Last summer is around the time when I had decided to return to the world of writing after so many years away. My plan was to work on a YA fantasy trilogy that had taken one form or another in my mind for years and years. The outline was written, and I was ready to start.
Well, I was ready to start, then stop, and then start again. A cycle that I had been stuck in for far too long.
Then something happened that I wasn’t expecting: my children asked me when I was going to write a story for them.
I thought that was a great question. Why not write them a little story? It could be a little fun project on the side while I tried to get the creative juices flowing with my trilogy.
Finding time to write has been my biggest obstacle for as long as I can remember, but the time for their story presented itself immediately. Since I always leave for work in the morning before the rest of my house wakes, I leave messages for my kids on a little message board that sits on our dining table. Usually, I leave a couple of cheesy jokes or just something to start their day off knowing that I’m thinking of them. I thought that instead of jokes, I could write a little bit of the story every day.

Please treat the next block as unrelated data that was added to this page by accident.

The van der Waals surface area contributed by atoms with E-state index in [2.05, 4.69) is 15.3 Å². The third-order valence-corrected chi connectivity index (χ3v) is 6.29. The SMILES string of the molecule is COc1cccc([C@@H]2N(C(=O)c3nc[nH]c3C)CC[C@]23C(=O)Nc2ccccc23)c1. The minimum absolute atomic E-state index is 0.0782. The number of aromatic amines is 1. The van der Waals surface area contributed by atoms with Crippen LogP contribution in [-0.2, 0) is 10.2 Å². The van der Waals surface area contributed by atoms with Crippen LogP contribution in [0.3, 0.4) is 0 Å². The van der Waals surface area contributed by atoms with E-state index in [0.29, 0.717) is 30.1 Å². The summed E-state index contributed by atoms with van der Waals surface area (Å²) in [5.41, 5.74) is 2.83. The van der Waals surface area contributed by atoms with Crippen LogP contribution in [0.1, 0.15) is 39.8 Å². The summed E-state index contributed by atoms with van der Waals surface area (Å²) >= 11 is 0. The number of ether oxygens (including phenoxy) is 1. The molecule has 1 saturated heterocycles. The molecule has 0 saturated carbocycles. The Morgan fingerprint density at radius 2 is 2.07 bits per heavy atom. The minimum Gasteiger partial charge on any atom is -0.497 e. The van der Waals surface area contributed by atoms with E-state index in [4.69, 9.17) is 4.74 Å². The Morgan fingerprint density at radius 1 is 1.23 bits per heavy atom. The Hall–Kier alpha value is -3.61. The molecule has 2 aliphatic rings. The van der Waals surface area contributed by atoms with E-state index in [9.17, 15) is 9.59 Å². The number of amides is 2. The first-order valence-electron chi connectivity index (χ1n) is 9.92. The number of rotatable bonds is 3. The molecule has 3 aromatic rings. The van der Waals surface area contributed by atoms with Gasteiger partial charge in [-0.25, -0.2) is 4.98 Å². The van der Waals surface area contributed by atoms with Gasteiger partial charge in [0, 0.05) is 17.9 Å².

And so the story began. Before I knew it, the inspiration was flowing, my fun little project was becoming a full fledged novel, and my trilogy was now pushed to the side. The best part, of course, was that my kids loved it. My wife thought it was pretty good, too.
I had tried to write one story for years without much progress, because my focus wasn’t clear. My inspiration had been muddled by a multitude of circumstances and mixed motivations.
When I had a clear idea of what I wanted to write, and better that I had a clear idea of who my audience was, the story came to me without hesitation.
I am a big fan of having a clear plan for writing. Its usually vital to have an outline and a synopsis of your story, as well as strong character development, in order to keep your story straight and on pace.
However, nothing trumps clear inspiration.
My children’s request was what I needed right then to unlock the floodgates of a story. I don’t know what it will be next time, but hopefully it won’t be years before it visits me again. I’m confident it won’t be, because I have a clearer understanding of why I write my stories.
Why do you write? What’s your inspiration?